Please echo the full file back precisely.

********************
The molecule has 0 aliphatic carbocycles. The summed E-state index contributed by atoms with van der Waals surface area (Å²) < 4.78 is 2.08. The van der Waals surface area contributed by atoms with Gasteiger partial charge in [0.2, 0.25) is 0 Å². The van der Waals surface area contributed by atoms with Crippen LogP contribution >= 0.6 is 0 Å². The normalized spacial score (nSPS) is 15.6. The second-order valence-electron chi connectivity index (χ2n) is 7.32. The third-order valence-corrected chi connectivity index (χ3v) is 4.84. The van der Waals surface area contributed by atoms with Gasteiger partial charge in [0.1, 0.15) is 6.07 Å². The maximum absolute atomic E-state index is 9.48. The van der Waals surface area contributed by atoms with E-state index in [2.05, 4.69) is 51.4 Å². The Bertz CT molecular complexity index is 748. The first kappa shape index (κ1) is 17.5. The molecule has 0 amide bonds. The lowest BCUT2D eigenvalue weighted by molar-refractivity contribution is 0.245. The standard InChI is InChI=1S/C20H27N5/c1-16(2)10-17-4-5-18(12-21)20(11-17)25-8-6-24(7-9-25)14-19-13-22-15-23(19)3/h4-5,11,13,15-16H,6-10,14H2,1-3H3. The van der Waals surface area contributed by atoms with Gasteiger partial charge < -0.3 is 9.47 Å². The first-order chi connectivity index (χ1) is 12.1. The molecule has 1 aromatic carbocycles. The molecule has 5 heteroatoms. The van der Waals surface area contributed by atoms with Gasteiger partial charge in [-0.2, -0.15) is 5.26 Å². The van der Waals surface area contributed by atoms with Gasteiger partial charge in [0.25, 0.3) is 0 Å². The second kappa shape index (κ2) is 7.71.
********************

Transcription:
The molecule has 0 aliphatic carbocycles. The summed E-state index contributed by atoms with van der Waals surface area (Å²) < 4.78 is 2.08. The van der Waals surface area contributed by atoms with Gasteiger partial charge in [0.2, 0.25) is 0 Å². The van der Waals surface area contributed by atoms with Crippen LogP contribution >= 0.6 is 0 Å². The normalized spacial score (nSPS) is 15.6. The second-order valence-electron chi connectivity index (χ2n) is 7.32. The third-order valence-corrected chi connectivity index (χ3v) is 4.84. The van der Waals surface area contributed by atoms with Gasteiger partial charge in [0.1, 0.15) is 6.07 Å². The maximum absolute atomic E-state index is 9.48. The van der Waals surface area contributed by atoms with E-state index in [2.05, 4.69) is 51.4 Å². The Bertz CT molecular complexity index is 748. The first kappa shape index (κ1) is 17.5. The molecule has 0 amide bonds. The lowest BCUT2D eigenvalue weighted by molar-refractivity contribution is 0.245. The standard InChI is InChI=1S/C20H27N5/c1-16(2)10-17-4-5-18(12-21)20(11-17)25-8-6-24(7-9-25)14-19-13-22-15-23(19)3/h4-5,11,13,15-16H,6-10,14H2,1-3H3. The van der Waals surface area contributed by atoms with Gasteiger partial charge < -0.3 is 9.47 Å². The first-order chi connectivity index (χ1) is 12.1. The molecule has 1 aromatic carbocycles. The molecule has 5 heteroatoms. The van der Waals surface area contributed by atoms with Gasteiger partial charge in [-0.2, -0.15) is 5.26 Å². The van der Waals surface area contributed by atoms with Gasteiger partial charge in [0.25, 0.3) is 0 Å². The second kappa shape index (κ2) is 7.71.